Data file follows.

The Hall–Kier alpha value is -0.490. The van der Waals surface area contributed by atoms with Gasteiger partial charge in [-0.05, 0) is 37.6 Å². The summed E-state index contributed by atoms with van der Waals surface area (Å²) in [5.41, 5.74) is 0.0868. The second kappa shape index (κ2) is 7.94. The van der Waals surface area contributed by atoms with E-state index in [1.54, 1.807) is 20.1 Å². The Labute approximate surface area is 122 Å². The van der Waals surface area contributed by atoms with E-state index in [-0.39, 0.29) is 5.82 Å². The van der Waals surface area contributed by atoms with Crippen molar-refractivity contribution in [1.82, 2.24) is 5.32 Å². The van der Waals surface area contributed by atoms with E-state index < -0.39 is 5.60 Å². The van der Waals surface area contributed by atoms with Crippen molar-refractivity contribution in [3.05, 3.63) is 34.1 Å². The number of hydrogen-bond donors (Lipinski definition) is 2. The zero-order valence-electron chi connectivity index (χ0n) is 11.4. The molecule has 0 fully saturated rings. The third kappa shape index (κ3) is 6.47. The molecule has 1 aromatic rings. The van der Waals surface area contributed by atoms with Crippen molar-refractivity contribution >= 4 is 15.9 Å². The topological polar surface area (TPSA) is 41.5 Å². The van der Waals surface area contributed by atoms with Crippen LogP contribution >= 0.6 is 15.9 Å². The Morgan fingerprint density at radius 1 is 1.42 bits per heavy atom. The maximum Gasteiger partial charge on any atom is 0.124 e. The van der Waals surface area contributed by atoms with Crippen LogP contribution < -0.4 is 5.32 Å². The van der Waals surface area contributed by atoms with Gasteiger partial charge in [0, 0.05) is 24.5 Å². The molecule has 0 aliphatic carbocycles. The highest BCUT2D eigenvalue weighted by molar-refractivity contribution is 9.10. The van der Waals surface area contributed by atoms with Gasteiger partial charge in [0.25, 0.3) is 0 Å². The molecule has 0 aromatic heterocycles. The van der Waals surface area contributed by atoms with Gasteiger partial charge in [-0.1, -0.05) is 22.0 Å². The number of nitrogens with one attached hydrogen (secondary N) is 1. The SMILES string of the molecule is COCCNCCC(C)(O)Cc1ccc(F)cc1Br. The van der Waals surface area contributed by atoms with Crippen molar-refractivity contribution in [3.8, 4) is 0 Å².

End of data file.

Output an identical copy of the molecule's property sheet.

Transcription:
The Hall–Kier alpha value is -0.490. The van der Waals surface area contributed by atoms with Gasteiger partial charge in [-0.05, 0) is 37.6 Å². The summed E-state index contributed by atoms with van der Waals surface area (Å²) in [5.41, 5.74) is 0.0868. The second kappa shape index (κ2) is 7.94. The van der Waals surface area contributed by atoms with E-state index in [1.54, 1.807) is 20.1 Å². The Labute approximate surface area is 122 Å². The van der Waals surface area contributed by atoms with E-state index in [-0.39, 0.29) is 5.82 Å². The van der Waals surface area contributed by atoms with Crippen molar-refractivity contribution in [1.82, 2.24) is 5.32 Å². The van der Waals surface area contributed by atoms with E-state index < -0.39 is 5.60 Å². The van der Waals surface area contributed by atoms with Crippen molar-refractivity contribution in [3.05, 3.63) is 34.1 Å². The number of hydrogen-bond donors (Lipinski definition) is 2. The zero-order valence-electron chi connectivity index (χ0n) is 11.4. The molecule has 0 fully saturated rings. The third kappa shape index (κ3) is 6.47. The molecule has 1 aromatic rings. The van der Waals surface area contributed by atoms with Crippen molar-refractivity contribution >= 4 is 15.9 Å². The topological polar surface area (TPSA) is 41.5 Å². The van der Waals surface area contributed by atoms with Crippen LogP contribution >= 0.6 is 15.9 Å². The Morgan fingerprint density at radius 1 is 1.42 bits per heavy atom. The maximum Gasteiger partial charge on any atom is 0.124 e. The van der Waals surface area contributed by atoms with Crippen LogP contribution < -0.4 is 5.32 Å². The van der Waals surface area contributed by atoms with Gasteiger partial charge in [0, 0.05) is 24.5 Å². The molecule has 0 aliphatic carbocycles. The highest BCUT2D eigenvalue weighted by molar-refractivity contribution is 9.10. The van der Waals surface area contributed by atoms with Gasteiger partial charge in [0.25, 0.3) is 0 Å². The molecule has 0 aromatic heterocycles. The van der Waals surface area contributed by atoms with Gasteiger partial charge in [-0.1, -0.05) is 22.0 Å². The number of nitrogens with one attached hydrogen (secondary N) is 1. The SMILES string of the molecule is COCCNCCC(C)(O)Cc1ccc(F)cc1Br. The van der Waals surface area contributed by atoms with Crippen molar-refractivity contribution in [3.8, 4) is 0 Å².